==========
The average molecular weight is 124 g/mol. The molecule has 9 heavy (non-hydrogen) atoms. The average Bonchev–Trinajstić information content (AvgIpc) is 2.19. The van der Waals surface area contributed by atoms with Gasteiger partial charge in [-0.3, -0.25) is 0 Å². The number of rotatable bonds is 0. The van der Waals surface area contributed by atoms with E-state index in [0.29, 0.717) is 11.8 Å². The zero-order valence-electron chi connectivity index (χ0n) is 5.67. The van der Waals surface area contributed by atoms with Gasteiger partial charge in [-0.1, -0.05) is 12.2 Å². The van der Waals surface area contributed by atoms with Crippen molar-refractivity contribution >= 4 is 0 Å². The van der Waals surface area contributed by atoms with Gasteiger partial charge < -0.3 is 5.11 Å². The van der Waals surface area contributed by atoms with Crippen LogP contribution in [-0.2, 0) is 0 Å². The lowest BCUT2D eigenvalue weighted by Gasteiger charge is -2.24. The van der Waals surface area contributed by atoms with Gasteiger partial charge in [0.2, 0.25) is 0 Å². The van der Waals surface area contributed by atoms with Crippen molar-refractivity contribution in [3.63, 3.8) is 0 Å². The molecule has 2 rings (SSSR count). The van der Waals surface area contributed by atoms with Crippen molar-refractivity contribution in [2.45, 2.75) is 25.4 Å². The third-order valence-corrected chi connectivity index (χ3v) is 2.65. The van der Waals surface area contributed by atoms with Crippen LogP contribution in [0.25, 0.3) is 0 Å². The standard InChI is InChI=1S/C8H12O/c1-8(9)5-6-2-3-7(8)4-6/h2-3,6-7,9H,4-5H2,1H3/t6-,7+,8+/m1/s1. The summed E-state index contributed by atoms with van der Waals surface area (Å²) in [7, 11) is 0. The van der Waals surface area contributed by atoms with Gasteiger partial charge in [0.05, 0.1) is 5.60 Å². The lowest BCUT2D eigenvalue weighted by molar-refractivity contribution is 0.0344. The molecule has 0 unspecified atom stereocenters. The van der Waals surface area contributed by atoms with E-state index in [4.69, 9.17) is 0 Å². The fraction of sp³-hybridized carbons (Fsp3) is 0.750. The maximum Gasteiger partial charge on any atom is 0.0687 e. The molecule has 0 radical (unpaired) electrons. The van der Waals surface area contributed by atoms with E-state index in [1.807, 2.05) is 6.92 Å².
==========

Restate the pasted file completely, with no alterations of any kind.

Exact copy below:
The average molecular weight is 124 g/mol. The molecule has 9 heavy (non-hydrogen) atoms. The average Bonchev–Trinajstić information content (AvgIpc) is 2.19. The van der Waals surface area contributed by atoms with Gasteiger partial charge in [-0.3, -0.25) is 0 Å². The number of rotatable bonds is 0. The van der Waals surface area contributed by atoms with E-state index in [0.29, 0.717) is 11.8 Å². The zero-order valence-electron chi connectivity index (χ0n) is 5.67. The van der Waals surface area contributed by atoms with Gasteiger partial charge in [-0.1, -0.05) is 12.2 Å². The van der Waals surface area contributed by atoms with Crippen molar-refractivity contribution >= 4 is 0 Å². The van der Waals surface area contributed by atoms with Gasteiger partial charge < -0.3 is 5.11 Å². The van der Waals surface area contributed by atoms with Crippen LogP contribution in [-0.2, 0) is 0 Å². The lowest BCUT2D eigenvalue weighted by Gasteiger charge is -2.24. The van der Waals surface area contributed by atoms with Gasteiger partial charge in [0.2, 0.25) is 0 Å². The van der Waals surface area contributed by atoms with Crippen molar-refractivity contribution in [3.63, 3.8) is 0 Å². The molecule has 2 rings (SSSR count). The van der Waals surface area contributed by atoms with Crippen molar-refractivity contribution in [2.45, 2.75) is 25.4 Å². The third-order valence-corrected chi connectivity index (χ3v) is 2.65. The van der Waals surface area contributed by atoms with Crippen LogP contribution in [0.25, 0.3) is 0 Å². The standard InChI is InChI=1S/C8H12O/c1-8(9)5-6-2-3-7(8)4-6/h2-3,6-7,9H,4-5H2,1H3/t6-,7+,8+/m1/s1. The summed E-state index contributed by atoms with van der Waals surface area (Å²) in [7, 11) is 0. The van der Waals surface area contributed by atoms with Gasteiger partial charge in [0.05, 0.1) is 5.60 Å². The lowest BCUT2D eigenvalue weighted by molar-refractivity contribution is 0.0344. The molecule has 0 unspecified atom stereocenters. The van der Waals surface area contributed by atoms with E-state index in [4.69, 9.17) is 0 Å². The fraction of sp³-hybridized carbons (Fsp3) is 0.750. The maximum Gasteiger partial charge on any atom is 0.0687 e. The molecule has 0 radical (unpaired) electrons. The van der Waals surface area contributed by atoms with E-state index in [1.807, 2.05) is 6.92 Å².